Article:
Quiet vs. shared waters
Motorboaters face off against environmentalists rallying to make Weller Pond a motorless refuge
SARANAC LAKE — One peculiarity of the Adirondack Park politics is that sometimes people bring life jackets and fishing poles to the rallies.
A protest and counter-protest passed each other peacefully Saturday in Hungry Bay, on the north side of Middle Saranac Lake, where a channel leads to Weller and Little Weller ponds.
In a flotilla of 36 canoes, guideboats and kayaks, people from all over the Adirondacks paddled and rowed to the ponds in a demonstration urging the state to ban motorboats from those bodies of water.
Counter-protesters in nine motorboats fished while they waited for the environmentalists, who arrived later than expected. The motorboaters want the ponds’ shared use to continue. On this day, though, they didn’t go into Weller itself, instead sending their message just outside the channel.
The demonstrators, as they passed, chanted, “All we want is 2 percent; you’ve got 98,” referring to the ponds’ portion of the Saranac lake chain’s acreage.
Joe and Chrissy Tremblay of Tupper Lake hollered back that paddlers already have 100 percent access to Adirondack waterways while motorboats do not. They also told the paddlers their chant was louder than the motorboats.
People on both sides agreed that this isn’t just about Weller Pond. Protect the Adirondacks, the environmental group that organized Saturday’s event, picked Weller not because they think motorboating is particularly problematic there but because they want more motorless refuges and thought Weller would make a nice one, separated as it is by the channel.
“There are very few big-lake opportunities in the Adirondacks that are motorless; that’s really the thing that we’re missing,” Protect the Adirondacks Executive Director Peter Bauer said as the flotilla navigated the channel. “Most of the really wild places in the park involve pretty rigorous portages. This would be accessible to a lot of folks.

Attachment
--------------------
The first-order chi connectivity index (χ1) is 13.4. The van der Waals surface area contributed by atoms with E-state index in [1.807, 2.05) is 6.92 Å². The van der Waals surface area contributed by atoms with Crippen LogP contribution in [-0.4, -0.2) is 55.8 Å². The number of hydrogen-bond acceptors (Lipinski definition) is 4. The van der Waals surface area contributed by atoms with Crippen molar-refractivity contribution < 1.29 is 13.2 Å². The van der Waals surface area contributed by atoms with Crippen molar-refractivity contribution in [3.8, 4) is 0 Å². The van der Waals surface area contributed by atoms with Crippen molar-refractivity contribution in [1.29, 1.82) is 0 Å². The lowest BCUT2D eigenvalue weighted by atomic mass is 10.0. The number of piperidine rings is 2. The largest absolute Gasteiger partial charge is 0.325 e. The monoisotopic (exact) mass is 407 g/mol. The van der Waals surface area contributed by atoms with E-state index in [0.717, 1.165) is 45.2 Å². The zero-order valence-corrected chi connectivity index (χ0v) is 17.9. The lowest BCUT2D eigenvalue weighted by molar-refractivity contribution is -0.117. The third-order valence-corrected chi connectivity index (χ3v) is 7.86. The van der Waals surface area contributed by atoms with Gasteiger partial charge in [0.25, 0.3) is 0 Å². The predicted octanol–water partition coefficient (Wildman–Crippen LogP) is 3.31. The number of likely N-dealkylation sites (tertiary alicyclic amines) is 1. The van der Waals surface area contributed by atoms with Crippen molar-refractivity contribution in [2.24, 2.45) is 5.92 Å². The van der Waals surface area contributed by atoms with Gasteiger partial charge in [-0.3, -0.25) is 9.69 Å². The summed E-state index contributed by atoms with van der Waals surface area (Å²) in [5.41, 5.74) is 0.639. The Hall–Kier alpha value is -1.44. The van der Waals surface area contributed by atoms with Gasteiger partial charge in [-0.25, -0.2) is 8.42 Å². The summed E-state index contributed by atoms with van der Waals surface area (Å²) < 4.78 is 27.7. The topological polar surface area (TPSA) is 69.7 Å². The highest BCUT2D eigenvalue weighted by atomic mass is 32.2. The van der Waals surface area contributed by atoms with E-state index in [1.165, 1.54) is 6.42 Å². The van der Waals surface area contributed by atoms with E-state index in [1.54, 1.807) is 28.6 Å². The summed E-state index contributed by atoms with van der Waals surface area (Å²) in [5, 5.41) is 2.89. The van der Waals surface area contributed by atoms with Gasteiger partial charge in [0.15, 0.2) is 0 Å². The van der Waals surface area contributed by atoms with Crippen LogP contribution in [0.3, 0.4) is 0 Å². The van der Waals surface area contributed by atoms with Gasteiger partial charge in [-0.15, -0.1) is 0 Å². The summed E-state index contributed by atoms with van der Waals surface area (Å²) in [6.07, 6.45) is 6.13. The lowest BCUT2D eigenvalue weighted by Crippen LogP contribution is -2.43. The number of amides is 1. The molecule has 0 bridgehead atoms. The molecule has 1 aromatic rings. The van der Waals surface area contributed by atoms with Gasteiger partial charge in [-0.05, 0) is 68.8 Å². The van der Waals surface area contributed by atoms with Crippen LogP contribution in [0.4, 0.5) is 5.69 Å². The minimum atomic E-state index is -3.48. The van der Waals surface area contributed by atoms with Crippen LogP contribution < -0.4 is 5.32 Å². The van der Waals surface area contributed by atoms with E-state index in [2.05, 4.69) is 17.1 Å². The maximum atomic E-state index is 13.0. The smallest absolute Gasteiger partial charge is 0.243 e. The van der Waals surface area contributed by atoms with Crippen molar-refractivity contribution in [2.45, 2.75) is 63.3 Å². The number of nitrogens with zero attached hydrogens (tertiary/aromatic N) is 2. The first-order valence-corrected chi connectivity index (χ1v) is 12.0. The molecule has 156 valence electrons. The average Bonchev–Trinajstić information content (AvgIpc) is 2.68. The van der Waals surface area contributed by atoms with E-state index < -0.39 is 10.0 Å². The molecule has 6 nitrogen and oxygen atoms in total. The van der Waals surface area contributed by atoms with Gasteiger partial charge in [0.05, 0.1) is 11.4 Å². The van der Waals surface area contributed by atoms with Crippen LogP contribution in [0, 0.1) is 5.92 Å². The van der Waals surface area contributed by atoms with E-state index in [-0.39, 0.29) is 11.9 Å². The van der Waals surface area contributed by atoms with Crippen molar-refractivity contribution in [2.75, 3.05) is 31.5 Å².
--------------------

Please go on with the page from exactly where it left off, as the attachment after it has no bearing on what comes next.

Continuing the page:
“I don’t see how making this motorless would detract from the motorized boating experience that the Saranac lakes present already.”
“I am a die-hard paddler,” said Terry Clement of Tupper Lake, in a motorboat Saturday. “But I have so many options available to me. I can go to the whole St. Regis canoe chain. Now these areas that are opening up — Essex Chain of Lakes is a good example, Boreas — and they’re all going to be motorless. So they continue to gain areas, and we don’t.
“I say leave Weller alone and leave other areas alone,” he added. “There’s not a problem.”
Both protests drew fewer people than hoped. Protect the Adirondacks had pre-registered 60-some boats, according to Bauer. The counter-protesters had predicted 10 to 20 boats, according to Keith Gorgas of Saranac Lake, who started the Friends of Weller Pond Facebook page. Both groups got state permits for the occasion.
For many years, environmental activists have pushed for more motorless lakes, with mixed success. After a canoe-in at Little Tupper Lake on Aug. 15, 1998, the state classified the former Whitney property as wilderness, where motors are prohibited. But then a “Quiet Waters” campaign in the early 2000s fizzled.
Protect the Adirondacks organized Saturday’s event to celebrate the 20th anniversary of the Little Tupper canoe-in, and to try to repeat the feat for Weller.
Unlike Little Tupper, the land around Weller and Little Weller is a longtime state holding that’s part of the Saranac Lake Islands Campground. It’s also classified as wild forest, where some motorized use is allowed.